Early voting for the 2020 federal election in New York began on Saturday, October 24 and continues through Sunday, November 1. The weekend was overcast and autumnal, with the bright yellows of fall on display. In New York City, thousands of New Yorkers turned out at the 88 early voting locations and waited in long lines, many stretching around the block.  A line to vote in Washington Heights. The line stretched around the block multiple times. Madison Square Garden in Manhattan and the Barclay’s Center in Brooklyn were two of the well-known sites, but most voting places were typical neighborhood places such as schools, churches, and hospitals.   The scene outside the entrance to the Russ Berrie Medical Science Pavilion, one of the early voting locations in Washington Heights. In Washington Heights in Upper Manhattan, two early voting locations were within a short walk of one another, causing some confusion for voters emerging from the 168th Street subway station. The Columbia Universit

Visiting New York City Again on the First Day of Spring

  The first weekend of spring in New York City coincided with bright and pleasing weather. Blue skies and Blue Jays, Bald Eagles and brightened crowds greeted the new season, at least in my world. It may be a cliché to say something like “Hope is in the air,” but contrast this spring of 2021 with the one a year ago, the new mood is palpable. Last year during early spring, the city shut down, in caution and crisis, but this season feels like a resurrection, albeit still cautious. The Met Steps on Fifth Avenue Last spring, when many of the city’s residents feared going outside, many are at least partially vaccinated now. The numbers rise every day. I have been fully vaccinated for a month now, so I used the occasion to revisit New York City. I have been out and about in my neighborhood, but in terms of the public New York City, the one celebrated in tourist books and on this website, I have not ventured there much at all.  A Bald Eagle grasps a fish in its talons outside the Met Cloister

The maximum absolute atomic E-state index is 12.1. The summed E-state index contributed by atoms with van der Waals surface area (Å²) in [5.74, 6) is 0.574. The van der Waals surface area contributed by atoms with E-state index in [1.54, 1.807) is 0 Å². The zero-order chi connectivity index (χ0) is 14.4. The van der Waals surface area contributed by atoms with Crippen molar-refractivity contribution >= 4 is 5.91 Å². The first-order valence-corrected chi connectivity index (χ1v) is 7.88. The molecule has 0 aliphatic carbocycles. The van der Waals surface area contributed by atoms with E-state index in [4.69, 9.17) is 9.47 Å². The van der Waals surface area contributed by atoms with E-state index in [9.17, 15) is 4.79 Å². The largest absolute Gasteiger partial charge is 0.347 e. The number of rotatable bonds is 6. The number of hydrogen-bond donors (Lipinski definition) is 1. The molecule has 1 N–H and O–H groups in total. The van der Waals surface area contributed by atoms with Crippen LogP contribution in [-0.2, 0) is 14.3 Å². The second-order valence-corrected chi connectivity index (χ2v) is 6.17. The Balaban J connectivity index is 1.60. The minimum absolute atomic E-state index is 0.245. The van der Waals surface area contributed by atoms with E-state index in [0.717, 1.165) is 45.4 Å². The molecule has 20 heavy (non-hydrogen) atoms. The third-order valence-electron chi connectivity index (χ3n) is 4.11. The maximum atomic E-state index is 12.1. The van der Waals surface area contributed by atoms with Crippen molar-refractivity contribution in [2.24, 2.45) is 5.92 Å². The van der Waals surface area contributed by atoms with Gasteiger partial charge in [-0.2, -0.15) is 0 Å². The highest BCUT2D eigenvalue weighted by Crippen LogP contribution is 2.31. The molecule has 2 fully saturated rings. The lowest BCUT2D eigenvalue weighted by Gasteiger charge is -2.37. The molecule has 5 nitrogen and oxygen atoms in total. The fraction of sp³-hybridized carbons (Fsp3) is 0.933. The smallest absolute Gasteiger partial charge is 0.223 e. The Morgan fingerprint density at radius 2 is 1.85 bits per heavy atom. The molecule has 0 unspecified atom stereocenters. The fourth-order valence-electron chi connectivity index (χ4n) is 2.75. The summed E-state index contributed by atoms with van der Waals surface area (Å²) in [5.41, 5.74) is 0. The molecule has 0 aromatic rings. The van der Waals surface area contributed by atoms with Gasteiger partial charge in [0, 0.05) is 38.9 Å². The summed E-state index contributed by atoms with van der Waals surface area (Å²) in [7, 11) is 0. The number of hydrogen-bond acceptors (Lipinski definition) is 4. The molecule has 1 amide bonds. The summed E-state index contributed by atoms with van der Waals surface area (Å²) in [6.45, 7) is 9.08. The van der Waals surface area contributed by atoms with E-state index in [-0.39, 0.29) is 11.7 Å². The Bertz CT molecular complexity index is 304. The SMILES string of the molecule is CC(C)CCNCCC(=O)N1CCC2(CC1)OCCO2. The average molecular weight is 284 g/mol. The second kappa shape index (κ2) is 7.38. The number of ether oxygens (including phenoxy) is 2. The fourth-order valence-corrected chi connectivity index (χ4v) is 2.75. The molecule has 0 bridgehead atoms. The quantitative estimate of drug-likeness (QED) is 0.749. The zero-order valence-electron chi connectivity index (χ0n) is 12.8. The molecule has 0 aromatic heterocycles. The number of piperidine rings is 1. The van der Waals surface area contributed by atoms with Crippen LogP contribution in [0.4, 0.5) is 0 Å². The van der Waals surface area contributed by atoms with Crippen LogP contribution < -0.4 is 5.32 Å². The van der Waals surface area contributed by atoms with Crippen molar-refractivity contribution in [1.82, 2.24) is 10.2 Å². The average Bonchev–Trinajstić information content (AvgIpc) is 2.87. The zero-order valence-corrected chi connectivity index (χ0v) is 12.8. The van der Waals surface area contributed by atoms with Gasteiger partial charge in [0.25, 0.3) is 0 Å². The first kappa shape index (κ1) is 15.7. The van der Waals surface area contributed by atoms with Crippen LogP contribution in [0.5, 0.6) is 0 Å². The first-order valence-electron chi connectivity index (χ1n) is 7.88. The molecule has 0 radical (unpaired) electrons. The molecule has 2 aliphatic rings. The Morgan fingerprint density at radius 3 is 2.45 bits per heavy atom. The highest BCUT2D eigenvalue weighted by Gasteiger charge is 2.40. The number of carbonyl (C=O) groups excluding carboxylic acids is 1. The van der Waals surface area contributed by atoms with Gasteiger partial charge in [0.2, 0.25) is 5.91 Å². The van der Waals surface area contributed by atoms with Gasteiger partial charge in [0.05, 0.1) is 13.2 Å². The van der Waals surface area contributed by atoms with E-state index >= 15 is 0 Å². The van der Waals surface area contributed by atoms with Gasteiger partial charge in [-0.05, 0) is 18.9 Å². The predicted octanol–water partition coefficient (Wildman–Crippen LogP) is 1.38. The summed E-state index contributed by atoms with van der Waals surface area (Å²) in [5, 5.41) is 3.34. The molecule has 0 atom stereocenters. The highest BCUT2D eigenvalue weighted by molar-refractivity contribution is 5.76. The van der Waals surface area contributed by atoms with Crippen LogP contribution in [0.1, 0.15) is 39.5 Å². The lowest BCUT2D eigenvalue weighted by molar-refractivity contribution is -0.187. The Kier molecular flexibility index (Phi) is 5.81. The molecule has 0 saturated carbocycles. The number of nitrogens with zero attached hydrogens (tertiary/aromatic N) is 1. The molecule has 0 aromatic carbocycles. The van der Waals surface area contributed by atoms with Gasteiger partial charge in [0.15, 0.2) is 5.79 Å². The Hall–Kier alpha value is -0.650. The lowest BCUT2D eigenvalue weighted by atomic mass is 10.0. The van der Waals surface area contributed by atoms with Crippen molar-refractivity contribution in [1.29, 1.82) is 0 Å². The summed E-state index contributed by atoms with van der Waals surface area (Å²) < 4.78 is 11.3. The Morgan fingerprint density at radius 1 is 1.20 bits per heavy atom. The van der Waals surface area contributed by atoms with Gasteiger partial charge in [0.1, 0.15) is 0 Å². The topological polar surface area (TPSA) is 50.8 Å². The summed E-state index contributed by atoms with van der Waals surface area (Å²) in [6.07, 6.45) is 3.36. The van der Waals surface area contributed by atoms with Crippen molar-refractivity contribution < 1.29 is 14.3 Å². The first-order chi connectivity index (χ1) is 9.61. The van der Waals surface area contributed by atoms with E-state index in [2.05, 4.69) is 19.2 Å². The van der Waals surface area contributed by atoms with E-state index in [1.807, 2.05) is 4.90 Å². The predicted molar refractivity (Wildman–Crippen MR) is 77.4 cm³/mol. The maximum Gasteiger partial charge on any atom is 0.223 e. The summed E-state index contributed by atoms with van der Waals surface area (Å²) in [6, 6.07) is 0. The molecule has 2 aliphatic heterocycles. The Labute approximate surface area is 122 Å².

North Towards Autumn: A Day Trip on the Metro-North Hudson Line